President Biden signed H.R. 2617, the Consolidated Appropriations Act, 2023.
I’m interested in what the $1.7 trillion , 1600-page bill does for food issues. It mentions the word “food” 786 times. It mentions “agriculture” 213 times. Fortunately, most of this is in Division A. Even so, one longs for summaries. For whatever they are worth, here are a few I’ve collected.
- Senate Appropriations committee summary
- Sen. Patrick Leahy’s bill highlights
- Sen. Patrick Leahy’s highlights for USDA and FDA funding
- Rep. Sanford Bishop’s summary for USDA and FDA funding
- Rep. Sanford Bishop’s fact sheet
- Congressional explanation of intent about Division A funding
Let me see if I can make some sense of this.
- $25.48 billion in discretionary spending (more than last year, less than what Biden asked for).
- $3.7 billion for research ($1.74 billion for the Agricultural Reseach Service and $1.7 billion for the National Institute of Food and Agriculture
- $1.17 billion for Animal and Plant Health Inspection Service (APHIS), more than $60 million above last year’s.
- $1.15 billion for the Food Safety and Inspection Service, including funding to reduce user fees and to retain veterinarians.
- Nutrition programs: $154 billion for SNAP; $6 billion for WIC; an increase of $6.6 million for commodities; an increase of $11 million for emergency food assistance.
- International food assistance: $1.75 billion for Food for Peace grants (an increase), and $243 million for the McGovern-Dole education program (an increase).
- $6.56 billion for everything (but this includes a large percentage to be derived from food, drug, and tobacco user fee revenues). These include increases for food safety and some core functions.
The bill does some other things worth mentioning. It includes: funds to:
- Expand the Summer EBT program and makes it permanent as of 2024.
- Addresses SNAP EBT skimming (stealing benefits across state lines).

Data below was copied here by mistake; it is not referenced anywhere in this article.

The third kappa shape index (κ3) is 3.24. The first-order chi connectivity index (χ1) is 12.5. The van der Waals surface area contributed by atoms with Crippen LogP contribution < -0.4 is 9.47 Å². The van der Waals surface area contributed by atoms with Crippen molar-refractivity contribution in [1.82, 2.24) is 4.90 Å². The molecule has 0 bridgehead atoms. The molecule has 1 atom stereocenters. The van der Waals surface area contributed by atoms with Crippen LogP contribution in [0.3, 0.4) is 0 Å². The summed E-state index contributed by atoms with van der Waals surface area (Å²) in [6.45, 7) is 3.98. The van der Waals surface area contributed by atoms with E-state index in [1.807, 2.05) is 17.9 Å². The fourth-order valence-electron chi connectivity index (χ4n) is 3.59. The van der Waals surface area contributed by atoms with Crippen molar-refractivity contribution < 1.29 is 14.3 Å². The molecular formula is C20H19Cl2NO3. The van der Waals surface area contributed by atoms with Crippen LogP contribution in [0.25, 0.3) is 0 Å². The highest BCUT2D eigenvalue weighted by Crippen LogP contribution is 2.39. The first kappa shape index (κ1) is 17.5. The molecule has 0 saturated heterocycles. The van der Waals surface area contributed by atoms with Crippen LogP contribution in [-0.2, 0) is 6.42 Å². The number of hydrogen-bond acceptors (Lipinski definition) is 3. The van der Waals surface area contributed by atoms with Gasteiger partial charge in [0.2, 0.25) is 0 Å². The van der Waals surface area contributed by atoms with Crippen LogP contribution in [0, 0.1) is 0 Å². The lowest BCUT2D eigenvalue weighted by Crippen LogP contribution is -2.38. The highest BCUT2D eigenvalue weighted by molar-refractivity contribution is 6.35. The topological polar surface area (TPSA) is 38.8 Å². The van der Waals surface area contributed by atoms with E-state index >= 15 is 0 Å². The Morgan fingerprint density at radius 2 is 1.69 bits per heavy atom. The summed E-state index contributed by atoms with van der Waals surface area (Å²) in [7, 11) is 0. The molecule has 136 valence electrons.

- Test for testing for per- and polyfluoroalkyl substances (PFAS—forever chemicals)
- Make sure lobster and crab fisheries are in compliance with rules about whales.
It takes a lot of expertise to analyze all of this. Here are two reactions.
Heritage Action: This omnibus package represents the very worst of Washington: back-room deals, $1.85 trillion dollar spending bills full of pet projects and partisan priorities, and an Establishment more interested in their own power than the wellbeing of the American people. The GOP must stand united in their opposition to this bill.
The Center on Budget and Policy Priorities: The biggest disappointment of the year-end bill by far is the failure to expand the Child Tax Credit. The American Rescue Plan’s expanded credit and other relief measures drove the child poverty rate to a record low of 5.2 percent in 2021. But with the expansion’s expiration, that record progress in reducing child poverty in 2021 has sharply reversed.
There are lots of other criticisms of this bill floating around, mainly having to do with what the Biden Administration asked for but did not get, and concerns about inadequate funding of FDA for food safety.
On this last point, let me again say that the perennially underfunded FDA gets its appropriations from agriculture committees, even though it is an agency of the public health service. Agriculture subcommittees could not care less about FDA. FDA needs a mandated home in Congress and much better support than it now gets.
Happy new year.
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